(Video after the jump) Hailing from Las Vegas, it should come as no surprise that The Killers are first-class entertainers. So, standing outside in 12-degree weather, I at least knew I was going to see a good show. I last saw The Killers in Austin, at the 2006 Austin City Limits music festival. They put on a great show, even I wasn’t familiar with their music at the time. This time I’m a fan, so expectations were higher.
UPDATE: The Killers have added a slew of tour dates, in what will be a busy summer. Check out the bottom of this post for the latest dates. If you want to see The Killers live visit BarrysTickets.com for great deals on The Killers concert tickets.
It all starts with the stage and the effects. They opened with “Spaceman” and an explosion of lights. The entire stage, amps – just about everything was covered in small lights. Add a dozen more swirling lights and a huge video screen behind the stage and you’re engulfed in a performance, not just a concert. The video screen was interesting. It would show some effects and the occasional accompanying music video, and it was just grainy enough to be visible but not distracting. But none of it would matter without the powerful presence of lead singer Brandon Flowers (pictured). He emphasizes lyrics, pauses, guitar riffs, beats, you name it, he has body language for it. And he’s all over the stage pacing, sprinting and standing on top of amps – perfect for when you have that six-foot-seven guy standing directly in front of you for every single concert you attend … it’s not just me, right? But I digest … on to the music.
Both in Austin and here, the first thing to strike me about The Killers is how together they sound. It seems like every song is a mini-anthem, thoroughly modern but with a retro 80’s dance feel. It’s all timed and it’s hard to tell if they ever miss a beat.
They played as solid mix of tunes from their new album, Day & Age, including Human (‘I think I’m Dancer,’ said Angie), Neon Tiger and The World We Live In, peppered with some of their most popular songs from previous records. There were few pauses between songs and less conversation with the crowd – fine by me.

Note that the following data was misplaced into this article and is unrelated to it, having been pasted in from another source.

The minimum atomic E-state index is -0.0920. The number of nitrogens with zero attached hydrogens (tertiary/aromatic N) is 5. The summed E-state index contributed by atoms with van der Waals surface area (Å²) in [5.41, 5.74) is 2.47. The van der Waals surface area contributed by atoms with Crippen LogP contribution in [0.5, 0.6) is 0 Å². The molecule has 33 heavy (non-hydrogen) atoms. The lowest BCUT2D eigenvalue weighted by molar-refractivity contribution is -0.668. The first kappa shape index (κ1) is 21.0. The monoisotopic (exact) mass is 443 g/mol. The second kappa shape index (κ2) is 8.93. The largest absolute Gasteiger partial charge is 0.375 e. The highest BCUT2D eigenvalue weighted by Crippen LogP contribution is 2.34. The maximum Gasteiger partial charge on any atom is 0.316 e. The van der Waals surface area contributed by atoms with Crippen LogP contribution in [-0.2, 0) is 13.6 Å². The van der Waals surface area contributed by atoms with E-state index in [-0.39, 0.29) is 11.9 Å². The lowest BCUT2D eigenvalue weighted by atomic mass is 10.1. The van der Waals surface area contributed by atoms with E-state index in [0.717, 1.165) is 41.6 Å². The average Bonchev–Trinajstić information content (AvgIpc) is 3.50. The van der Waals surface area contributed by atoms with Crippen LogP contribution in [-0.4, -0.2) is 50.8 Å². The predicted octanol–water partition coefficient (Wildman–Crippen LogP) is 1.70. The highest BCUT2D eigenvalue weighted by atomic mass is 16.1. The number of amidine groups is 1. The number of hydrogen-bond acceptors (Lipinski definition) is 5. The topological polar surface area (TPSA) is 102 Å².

The best part of the show came with back-to-back-to-back songs Sam’s Town, Read My Mind and Mr. Brightside. Flowers played Sam’s Town under a white spotlight, sitting and playing piano in a sort of acoustic and subtly plugged-in version of the song. And just when you thought it was time to slow it down, they rolled right into All These Things That I Have Done, with Flowers leading the increasingly loud, chanting crowd to “I got soul, but I’m not a soldier…” They closed out the show to a crowd-pleasing When You Were Young.
The “I wasn’t crazy about that song until I heard it live” award goes to A Dustland Fairytale.
There were two downsides to Tuesday’s show, although minor. First, UIC Pavillion is not the best place to see a show. Sight lines are good, but acoustics are bad.
Second, there were times when it seemed the band was going through the motions a bit. I suppose you can’t blame them – being the crowd-pleasers that they are, they probably play some of their songs so much it’s difficult to not get bored.
Below is some video from the show of Smile Like You Mean It. This was taken in a covert fashion, so apologies for the lack of a good view. And below that is Jenny Was a Friend of Mine – the view is even worse, but it sounds pretty good.
(Via Wired.com, video after the jump) This has been a long time coming. One of the most popular games in the past couple of years is moving from the gaming world to real life. At least, some iteration of it. Disney Star Guitarist takes the Guitar Hero model, then attaches a real guitar so you can not only play a game, but learn how to play guitar at the same time. Of course, this being a Disney product causes a few issues. For starters, the game will come with a cute blue 3/4 guitar with colored strings … but you can use your own guitar. As you’ll see in the video below, “High School Musical” is featured. So, you might not be shredding death metal anytime soon.
That said, if not Disney, there will be an explosion of this technology coming very soon. Drums, bass, fiddle, piano, keytar, triangle … everything. This could very well be the way people learn how to play instruments in the future. It’s also going to end up being a spectacular revenue stream for musicians. Who wouldn’t want to visually learn their favorite song for something like $20, in their own home, rather than pay someone for a private lesson?